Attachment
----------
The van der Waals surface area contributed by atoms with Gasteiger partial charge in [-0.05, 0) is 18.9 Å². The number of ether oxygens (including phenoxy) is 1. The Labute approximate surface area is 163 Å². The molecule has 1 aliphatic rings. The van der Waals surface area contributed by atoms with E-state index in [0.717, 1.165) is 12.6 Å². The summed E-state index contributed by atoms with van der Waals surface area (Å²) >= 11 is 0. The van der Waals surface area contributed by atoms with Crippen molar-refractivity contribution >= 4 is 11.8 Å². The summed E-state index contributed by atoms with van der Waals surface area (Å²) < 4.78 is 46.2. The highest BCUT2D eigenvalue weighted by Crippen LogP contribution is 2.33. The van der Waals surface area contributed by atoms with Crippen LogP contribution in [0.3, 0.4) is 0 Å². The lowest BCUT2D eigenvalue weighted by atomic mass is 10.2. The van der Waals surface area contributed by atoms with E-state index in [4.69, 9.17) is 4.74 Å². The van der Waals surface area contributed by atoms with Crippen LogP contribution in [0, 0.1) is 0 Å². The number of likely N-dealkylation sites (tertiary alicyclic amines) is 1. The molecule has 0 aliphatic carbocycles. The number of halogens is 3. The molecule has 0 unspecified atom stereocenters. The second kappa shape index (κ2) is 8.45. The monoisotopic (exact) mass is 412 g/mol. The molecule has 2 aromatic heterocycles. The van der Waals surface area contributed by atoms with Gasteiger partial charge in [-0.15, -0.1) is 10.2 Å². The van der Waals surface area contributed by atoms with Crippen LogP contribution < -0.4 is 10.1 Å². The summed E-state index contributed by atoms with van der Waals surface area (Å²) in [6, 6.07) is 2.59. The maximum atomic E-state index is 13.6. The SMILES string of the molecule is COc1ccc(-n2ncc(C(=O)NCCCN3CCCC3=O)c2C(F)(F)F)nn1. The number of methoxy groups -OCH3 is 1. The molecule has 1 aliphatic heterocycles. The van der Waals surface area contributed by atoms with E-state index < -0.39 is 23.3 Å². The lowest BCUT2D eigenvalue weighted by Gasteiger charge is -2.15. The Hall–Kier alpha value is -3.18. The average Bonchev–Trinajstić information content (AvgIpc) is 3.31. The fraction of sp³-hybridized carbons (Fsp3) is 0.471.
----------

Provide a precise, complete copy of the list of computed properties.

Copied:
The van der Waals surface area contributed by atoms with Gasteiger partial charge in [-0.05, 0) is 18.9 Å². The number of ether oxygens (including phenoxy) is 1. The Labute approximate surface area is 163 Å². The molecule has 1 aliphatic rings. The van der Waals surface area contributed by atoms with E-state index in [0.717, 1.165) is 12.6 Å². The summed E-state index contributed by atoms with van der Waals surface area (Å²) >= 11 is 0. The van der Waals surface area contributed by atoms with Crippen molar-refractivity contribution >= 4 is 11.8 Å². The summed E-state index contributed by atoms with van der Waals surface area (Å²) < 4.78 is 46.2. The highest BCUT2D eigenvalue weighted by Crippen LogP contribution is 2.33. The van der Waals surface area contributed by atoms with Crippen LogP contribution in [0.3, 0.4) is 0 Å². The lowest BCUT2D eigenvalue weighted by atomic mass is 10.2. The van der Waals surface area contributed by atoms with E-state index in [4.69, 9.17) is 4.74 Å². The van der Waals surface area contributed by atoms with Crippen LogP contribution in [0, 0.1) is 0 Å². The number of likely N-dealkylation sites (tertiary alicyclic amines) is 1. The molecule has 0 aliphatic carbocycles. The number of halogens is 3. The molecule has 0 unspecified atom stereocenters. The second kappa shape index (κ2) is 8.45. The monoisotopic (exact) mass is 412 g/mol. The molecule has 2 aromatic heterocycles. The van der Waals surface area contributed by atoms with Gasteiger partial charge in [-0.15, -0.1) is 10.2 Å². The van der Waals surface area contributed by atoms with Crippen LogP contribution < -0.4 is 10.1 Å². The summed E-state index contributed by atoms with van der Waals surface area (Å²) in [6, 6.07) is 2.59. The maximum atomic E-state index is 13.6. The SMILES string of the molecule is COc1ccc(-n2ncc(C(=O)NCCCN3CCCC3=O)c2C(F)(F)F)nn1. The number of methoxy groups -OCH3 is 1. The molecule has 1 aliphatic heterocycles. The van der Waals surface area contributed by atoms with E-state index < -0.39 is 23.3 Å². The lowest BCUT2D eigenvalue weighted by Gasteiger charge is -2.15. The Hall–Kier alpha value is -3.18. The average Bonchev–Trinajstić information content (AvgIpc) is 3.31. The fraction of sp³-hybridized carbons (Fsp3) is 0.471.